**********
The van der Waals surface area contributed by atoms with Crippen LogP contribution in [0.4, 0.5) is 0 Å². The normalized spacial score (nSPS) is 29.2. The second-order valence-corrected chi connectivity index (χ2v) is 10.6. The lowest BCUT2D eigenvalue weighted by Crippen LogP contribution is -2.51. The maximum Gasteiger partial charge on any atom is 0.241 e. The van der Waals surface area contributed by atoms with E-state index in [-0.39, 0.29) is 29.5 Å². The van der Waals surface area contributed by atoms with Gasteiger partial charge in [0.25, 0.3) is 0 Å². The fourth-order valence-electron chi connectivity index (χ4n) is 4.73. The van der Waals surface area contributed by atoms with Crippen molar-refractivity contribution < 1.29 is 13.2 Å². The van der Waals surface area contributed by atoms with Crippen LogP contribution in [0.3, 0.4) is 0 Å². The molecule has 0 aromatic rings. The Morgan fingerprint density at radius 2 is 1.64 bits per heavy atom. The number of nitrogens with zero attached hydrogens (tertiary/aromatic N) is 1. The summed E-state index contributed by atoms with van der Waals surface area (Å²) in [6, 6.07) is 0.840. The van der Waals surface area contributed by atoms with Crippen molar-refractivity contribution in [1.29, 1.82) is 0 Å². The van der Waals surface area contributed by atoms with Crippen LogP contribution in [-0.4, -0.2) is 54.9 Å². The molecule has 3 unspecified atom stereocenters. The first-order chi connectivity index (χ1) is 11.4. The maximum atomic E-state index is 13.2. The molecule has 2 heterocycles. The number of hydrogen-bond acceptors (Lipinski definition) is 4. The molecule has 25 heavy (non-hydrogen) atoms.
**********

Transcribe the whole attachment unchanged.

The van der Waals surface area contributed by atoms with Crippen LogP contribution in [0.4, 0.5) is 0 Å². The normalized spacial score (nSPS) is 29.2. The second-order valence-corrected chi connectivity index (χ2v) is 10.6. The lowest BCUT2D eigenvalue weighted by Crippen LogP contribution is -2.51. The maximum Gasteiger partial charge on any atom is 0.241 e. The van der Waals surface area contributed by atoms with E-state index in [-0.39, 0.29) is 29.5 Å². The van der Waals surface area contributed by atoms with Gasteiger partial charge in [0.25, 0.3) is 0 Å². The fourth-order valence-electron chi connectivity index (χ4n) is 4.73. The van der Waals surface area contributed by atoms with Crippen molar-refractivity contribution < 1.29 is 13.2 Å². The van der Waals surface area contributed by atoms with Crippen LogP contribution in [0.3, 0.4) is 0 Å². The molecule has 0 aromatic rings. The Morgan fingerprint density at radius 2 is 1.64 bits per heavy atom. The number of nitrogens with zero attached hydrogens (tertiary/aromatic N) is 1. The summed E-state index contributed by atoms with van der Waals surface area (Å²) in [6, 6.07) is 0.840. The van der Waals surface area contributed by atoms with Crippen molar-refractivity contribution in [1.29, 1.82) is 0 Å². The van der Waals surface area contributed by atoms with Crippen LogP contribution in [-0.4, -0.2) is 54.9 Å². The molecule has 3 unspecified atom stereocenters. The first-order chi connectivity index (χ1) is 11.4. The maximum atomic E-state index is 13.2. The molecule has 2 heterocycles. The number of hydrogen-bond acceptors (Lipinski definition) is 4. The molecule has 25 heavy (non-hydrogen) atoms.